By Halil Karaveli
January 25th, 2016, The Turkey Analyst
Terrorist attacks that target opponents of the Turkish regime and for which the “Islamic state” is held responsible are used to legitimize a “war against terrorism” that is a euphemism for Turkey’s new old war against the Kurdish movement. The forces behind the terrorism that has struck Turkey during the last six months will in all probability never be exposed. As a rule, political violence remains unresolved in Turkey, except when the Kurdish PKK is involved. Nonetheless, it is ultimately enough to know which forces that have historically been served by political violence. The instigators may have remained in the shadows, but it has always been clear that the winners have been the advocates of authoritarian rule.
By Ipek Velioglu
January 15th, 2016, The Turkey Analyst
Turkey’s decision to shoot down a Russian jet in the Syrian border led to a crisis between the two countries. Although Russia and Turkey always had divergent political agendas, they maintained a good relationship. In the last decade, thanks to the personal relationship of the leaders, Russia and Turkey created a strong economic partnership, especially in the energy field, and kept it separately from the political sphere. But this time is different: the deterioration in political relations will have a strong impact on energy cooperation. Russia slammed economic sanctions on Turkey and big investment projects are at risk. Given its dependency on Russian natural gas, Turkey is concerned about its energy security, making the quest for alternative suppliers and sources highly relevant.
By Ozan Serdaroğlu
December 23rd, 2015, The Turkey Analyst
The Turkish Justice and Development Party (AKP) government has always cherished strong economic bonds with the West, recognizing that both the EU and the U.S. are vital for Turkey’s foreign trade. Developments during the second half of 2015 show that further deepening of economic relations with Western countries has become a top priority. This new posture may also bring about considerable changes in domestic economic governance, ushering in a convergence of goals between the government and the economic elites in Turkey.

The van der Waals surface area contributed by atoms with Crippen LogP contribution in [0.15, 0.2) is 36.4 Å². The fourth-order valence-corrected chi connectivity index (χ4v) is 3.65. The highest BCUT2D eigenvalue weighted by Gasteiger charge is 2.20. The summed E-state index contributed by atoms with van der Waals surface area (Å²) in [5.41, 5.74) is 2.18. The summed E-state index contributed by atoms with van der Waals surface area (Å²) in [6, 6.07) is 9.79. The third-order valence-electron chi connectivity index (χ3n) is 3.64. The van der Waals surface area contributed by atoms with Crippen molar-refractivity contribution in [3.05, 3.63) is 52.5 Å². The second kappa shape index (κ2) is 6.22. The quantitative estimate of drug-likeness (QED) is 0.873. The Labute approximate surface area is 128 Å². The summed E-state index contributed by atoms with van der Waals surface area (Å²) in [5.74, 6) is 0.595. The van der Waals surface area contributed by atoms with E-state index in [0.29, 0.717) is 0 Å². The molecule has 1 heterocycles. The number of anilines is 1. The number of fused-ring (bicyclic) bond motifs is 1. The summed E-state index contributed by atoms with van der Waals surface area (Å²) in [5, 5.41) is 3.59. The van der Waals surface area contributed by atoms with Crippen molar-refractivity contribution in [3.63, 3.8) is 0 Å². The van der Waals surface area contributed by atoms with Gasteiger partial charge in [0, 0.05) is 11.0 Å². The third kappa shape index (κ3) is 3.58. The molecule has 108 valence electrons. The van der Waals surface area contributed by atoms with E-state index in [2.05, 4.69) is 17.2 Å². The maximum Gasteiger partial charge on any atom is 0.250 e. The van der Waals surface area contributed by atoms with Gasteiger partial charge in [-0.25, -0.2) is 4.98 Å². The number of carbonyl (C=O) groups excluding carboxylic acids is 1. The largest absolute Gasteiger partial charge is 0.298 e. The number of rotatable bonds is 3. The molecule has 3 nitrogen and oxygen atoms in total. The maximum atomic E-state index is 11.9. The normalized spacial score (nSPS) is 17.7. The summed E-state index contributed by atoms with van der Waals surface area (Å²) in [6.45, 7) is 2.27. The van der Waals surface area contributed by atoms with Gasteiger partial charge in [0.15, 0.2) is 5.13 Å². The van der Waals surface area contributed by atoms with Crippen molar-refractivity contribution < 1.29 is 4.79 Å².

By Gareth H. Jenkins
December 21st, 2015, The Turkey Analyst
In theory, the restoration of the parliamentary majority of the Justice and Development Party (AKP) in the general election of November 1 should have been an opportunity to address Turkey’s many pressing problems, not least its international isolation and the cleavages in Turkish society. Instead, in the weeks since its election victory, the AKP has continued with the policies that it was pursuing before, not only exacerbating existing crises but creating new ones.
By Najia Badykova
December 9th, 2015, The Turkey Analyst
Despite sharp political disagreements, Russia and Turkey have in the past weathered difficult times, pragmatically handling their differences. However, the current crisis is substantially different from any other previous quarrel. In the current hostile environment between Ankara and Moscow, the idea of Turkey as a transit hub for Russian gas is unlikely to make any headway whatsoever. Yet Turkey and Russia remain interdependent. Reasonably, both will eventually re-engage and make efforts to safeguard common economic interests, including the now suspended Turkish Stream project. The result will depend on how soon they will be able to check and eventually defuse the tensions that are now rapidly building up.
The Turkey Analyst is a publication of the Central Asia-Caucasus Institute & Silk Road Studies Joint Center, designed to bring authoritative analysis and news on the rapidly developing domestic and foreign policy issues in Turkey. It includes topical analysis, as well as a summary of the Turkish media debate.